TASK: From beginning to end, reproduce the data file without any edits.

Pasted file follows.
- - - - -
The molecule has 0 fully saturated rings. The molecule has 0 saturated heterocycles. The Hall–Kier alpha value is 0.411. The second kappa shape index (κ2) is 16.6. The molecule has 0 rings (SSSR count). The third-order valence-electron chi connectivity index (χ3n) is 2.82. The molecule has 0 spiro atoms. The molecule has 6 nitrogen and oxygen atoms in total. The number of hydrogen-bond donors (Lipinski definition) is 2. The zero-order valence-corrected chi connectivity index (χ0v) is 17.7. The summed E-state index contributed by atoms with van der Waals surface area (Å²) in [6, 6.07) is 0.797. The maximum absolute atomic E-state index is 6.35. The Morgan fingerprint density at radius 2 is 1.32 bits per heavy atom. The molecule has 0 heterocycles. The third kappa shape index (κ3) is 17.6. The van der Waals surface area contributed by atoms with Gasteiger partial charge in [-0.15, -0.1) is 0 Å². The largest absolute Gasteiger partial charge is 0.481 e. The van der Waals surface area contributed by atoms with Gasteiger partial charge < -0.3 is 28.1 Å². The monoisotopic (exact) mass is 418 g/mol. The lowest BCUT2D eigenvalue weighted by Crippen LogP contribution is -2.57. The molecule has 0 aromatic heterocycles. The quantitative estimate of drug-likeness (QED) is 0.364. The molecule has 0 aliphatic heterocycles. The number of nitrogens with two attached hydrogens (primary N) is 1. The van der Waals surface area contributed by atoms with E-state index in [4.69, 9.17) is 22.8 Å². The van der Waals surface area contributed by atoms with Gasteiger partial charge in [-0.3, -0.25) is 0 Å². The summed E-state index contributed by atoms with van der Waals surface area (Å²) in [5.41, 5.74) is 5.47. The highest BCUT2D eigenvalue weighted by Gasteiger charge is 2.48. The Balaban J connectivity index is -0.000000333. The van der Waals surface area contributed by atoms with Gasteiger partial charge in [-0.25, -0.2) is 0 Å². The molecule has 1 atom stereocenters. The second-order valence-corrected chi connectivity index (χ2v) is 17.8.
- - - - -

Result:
The molecule has 0 fully saturated rings. The molecule has 0 saturated heterocycles. The Hall–Kier alpha value is 0.411. The second kappa shape index (κ2) is 16.6. The molecule has 0 rings (SSSR count). The third-order valence-electron chi connectivity index (χ3n) is 2.82. The molecule has 0 spiro atoms. The molecule has 6 nitrogen and oxygen atoms in total. The number of hydrogen-bond donors (Lipinski definition) is 2. The zero-order valence-corrected chi connectivity index (χ0v) is 17.7. The summed E-state index contributed by atoms with van der Waals surface area (Å²) in [6, 6.07) is 0.797. The maximum absolute atomic E-state index is 6.35. The Morgan fingerprint density at radius 2 is 1.32 bits per heavy atom. The molecule has 0 heterocycles. The third kappa shape index (κ3) is 17.6. The van der Waals surface area contributed by atoms with Gasteiger partial charge in [-0.15, -0.1) is 0 Å². The largest absolute Gasteiger partial charge is 0.481 e. The van der Waals surface area contributed by atoms with Gasteiger partial charge < -0.3 is 28.1 Å². The monoisotopic (exact) mass is 418 g/mol. The lowest BCUT2D eigenvalue weighted by Crippen LogP contribution is -2.57. The molecule has 0 aromatic heterocycles. The quantitative estimate of drug-likeness (QED) is 0.364. The molecule has 0 aliphatic heterocycles. The number of nitrogens with two attached hydrogens (primary N) is 1. The van der Waals surface area contributed by atoms with E-state index in [4.69, 9.17) is 22.8 Å². The van der Waals surface area contributed by atoms with Gasteiger partial charge in [-0.3, -0.25) is 0 Å². The summed E-state index contributed by atoms with van der Waals surface area (Å²) in [5.41, 5.74) is 5.47. The highest BCUT2D eigenvalue weighted by Gasteiger charge is 2.48. The Balaban J connectivity index is -0.000000333. The van der Waals surface area contributed by atoms with Gasteiger partial charge in [-0.25, -0.2) is 0 Å². The molecule has 1 atom stereocenters. The second-order valence-corrected chi connectivity index (χ2v) is 17.8.